Google Apps for Business is a suite of tools from email hosting to cloud file storage and calendars. The suite of tools comes quite cheap for the versatility and compatibility Google has designed. Although a number of features will require some level of technical ability to setup and configure properly (for instance getting their email hosting up and running with your domain name), once you are onboard you have a very stable system that will serve you well. Of particular note is Google Drive, the file sharing and cloud storage platform. It’s a breeze to use and syncs incredibly well. When talking cloud storage though, it’s hard to talk about Google Drive without mentioning Dropbox with their popular cloud storage platform as well.
I would recommend Google if you are looking for all the features it offers (email hosting, calendars, file storage), but have a look at Dropbox if you are looking for just a simple storage solution. Microsoft One Note and Microsoft’s new online suite of tools such as Office 365 is also of note, with a bit more of an enterprise lean in the system. This has the added advantage of being the new version of old and much loved tools such as Microsoft Word and Excel.
The benefits of having these tools at your disposal are quite large. Having access to your files on any computer connected to the internet is a gamechanger; no longer do you have to search for that USB stick in the bottom of your bag. The ability to have multiple people editing the same document, even at the same time, means that you no longer have to worry about whether you are looking at the latest version of a document.
Keeping track of notes, photos, websites and articles is a difficult task. Evernote makes this task easy as it efficiently collates all your notes. Tags and categories are easy ways to find that website or article you saved but can’t quite remember the name of. Evernote ‘notes’ can also be shared amongst your team for all to see and make changes. Skitch links in with evernote and allows for really easy notations on photos/images and screenshots, allowing you to quickly create help guides or suggest changes. Penultimate is an iPad app that also syncs with evernote and allows you to take handwritten notes in meetings or on the go, with the notes then available and searchable within Evernote.
Having a great calendar program that syncs across all your devices is incredibly handy in keeping you on task and reminding you when you have meetings. Google Apps (mentioned above) has a great calendar application, as does Apple (iCal). However, what happens if you have lots of different calendar platforms and want to see them all at once? Sunrise was developed to do just that, and works particularly well on mobile devices. It even integrates with heaps of other applications such as Facebook. Accept or decline Facebook event invitations without leaving your calendar application! Handy indeed.
If you are anything like me you attract email subscriptions like the plague. Waking up in the morning to dozens of useless emails from websites that you no longer have any use for staring at you from your inbox is really disheartening. Thankfully, unroll.me allows you to quickly see all of those email subscriptions and unsubscribe from them in a very quick and easy manner. Furthermore, you can elect to, instead of unsubscribing from the email, receive the email in a digest email once a day. Instead of having lots of possibly useful emails in your inbox, have just one.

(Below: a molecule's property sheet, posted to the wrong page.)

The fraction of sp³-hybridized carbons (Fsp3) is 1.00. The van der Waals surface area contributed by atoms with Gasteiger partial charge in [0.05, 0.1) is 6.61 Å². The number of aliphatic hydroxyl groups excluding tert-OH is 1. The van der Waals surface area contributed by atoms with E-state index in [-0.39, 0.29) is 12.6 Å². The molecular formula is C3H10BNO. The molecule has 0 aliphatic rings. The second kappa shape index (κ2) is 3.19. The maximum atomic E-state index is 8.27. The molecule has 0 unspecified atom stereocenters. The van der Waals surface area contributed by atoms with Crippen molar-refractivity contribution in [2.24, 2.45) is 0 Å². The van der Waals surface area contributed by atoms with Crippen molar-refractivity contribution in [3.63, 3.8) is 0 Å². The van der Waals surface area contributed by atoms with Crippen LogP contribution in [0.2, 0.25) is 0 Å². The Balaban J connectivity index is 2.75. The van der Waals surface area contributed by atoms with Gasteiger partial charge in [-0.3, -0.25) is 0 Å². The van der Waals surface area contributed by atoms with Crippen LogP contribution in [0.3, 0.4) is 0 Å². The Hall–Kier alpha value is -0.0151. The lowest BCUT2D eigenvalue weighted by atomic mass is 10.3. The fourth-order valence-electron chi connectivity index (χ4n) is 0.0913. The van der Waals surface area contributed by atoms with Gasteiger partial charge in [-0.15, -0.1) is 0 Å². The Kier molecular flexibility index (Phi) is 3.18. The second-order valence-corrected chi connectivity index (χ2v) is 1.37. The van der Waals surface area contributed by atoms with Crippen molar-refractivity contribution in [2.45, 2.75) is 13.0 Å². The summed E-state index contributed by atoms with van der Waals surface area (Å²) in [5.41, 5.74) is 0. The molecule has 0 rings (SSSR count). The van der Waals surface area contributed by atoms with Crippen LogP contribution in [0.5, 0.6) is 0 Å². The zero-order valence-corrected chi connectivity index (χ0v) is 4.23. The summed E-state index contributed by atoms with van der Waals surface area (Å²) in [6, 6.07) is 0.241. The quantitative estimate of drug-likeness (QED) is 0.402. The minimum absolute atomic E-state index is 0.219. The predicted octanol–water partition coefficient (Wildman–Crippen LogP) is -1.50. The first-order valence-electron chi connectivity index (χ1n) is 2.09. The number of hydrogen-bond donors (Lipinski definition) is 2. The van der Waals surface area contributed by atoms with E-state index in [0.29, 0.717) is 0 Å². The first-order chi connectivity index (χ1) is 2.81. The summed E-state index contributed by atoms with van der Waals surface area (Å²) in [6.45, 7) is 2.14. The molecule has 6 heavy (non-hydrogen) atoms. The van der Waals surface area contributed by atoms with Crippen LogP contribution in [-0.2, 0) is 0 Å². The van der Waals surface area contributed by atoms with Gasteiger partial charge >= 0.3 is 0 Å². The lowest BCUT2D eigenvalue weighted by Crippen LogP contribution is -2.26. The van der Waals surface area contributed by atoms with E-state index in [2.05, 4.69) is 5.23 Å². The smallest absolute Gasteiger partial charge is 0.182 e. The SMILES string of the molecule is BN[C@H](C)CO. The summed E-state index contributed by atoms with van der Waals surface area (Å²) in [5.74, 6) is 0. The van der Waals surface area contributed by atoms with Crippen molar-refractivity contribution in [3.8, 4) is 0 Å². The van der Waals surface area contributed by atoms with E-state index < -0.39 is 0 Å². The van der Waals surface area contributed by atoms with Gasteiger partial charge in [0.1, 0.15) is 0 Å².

If you send out emails to lots of people all at once, it is very handy to use a service such as Mailchimp. Newsletters, updates and notices can be easily created and sent to many people all at once.
If you draw mind maps, flowcharts, infographics or any such kind of chart, LucidChart is an incredibly easy tool to use. Save hours trying to get pesky objects to align correctly in word.
For those staff tasked with bookkeeping and finances, talk to your accountant about using Xero. Being able to do the accounts from any location, with a platform that is both intuitive and powerful will save a lot of time and enable much better transparency and visibility of finances.
Websites and Design
Every church should have a website. WordPress is a free platform available from most hosting providers that is easy to use. With proper configuration and design, easily keeping the website up to date and even managing event registrations and payments is possible.
Websites, social media and print-outs such as fliers and bulletins require great photos and images that are often difficult to produce. Expensive software like Adobe Photoshop and Illustrator are usually beyond the budgets of churches. Canva allows for designs to be quickly and easily created, whereas Pixlr can be used for photo and image editing. These tools allow for much better results with the minimum of difficulty and time spent.
An oft hated and very time consuming task is the collating of powerpoint slides to form the song words and presentations for Services. Pro Presenter is a great option that allows libraries of songs and presentations to be easily recalled and collated into playlists, drastically reducing the time taken in preparation of the presentation. It also easily handles video and image playback for those churches that use these mediums regularly.
** Open Box Technology will receive a small commission if you sign up to some of the services mentioned in this article.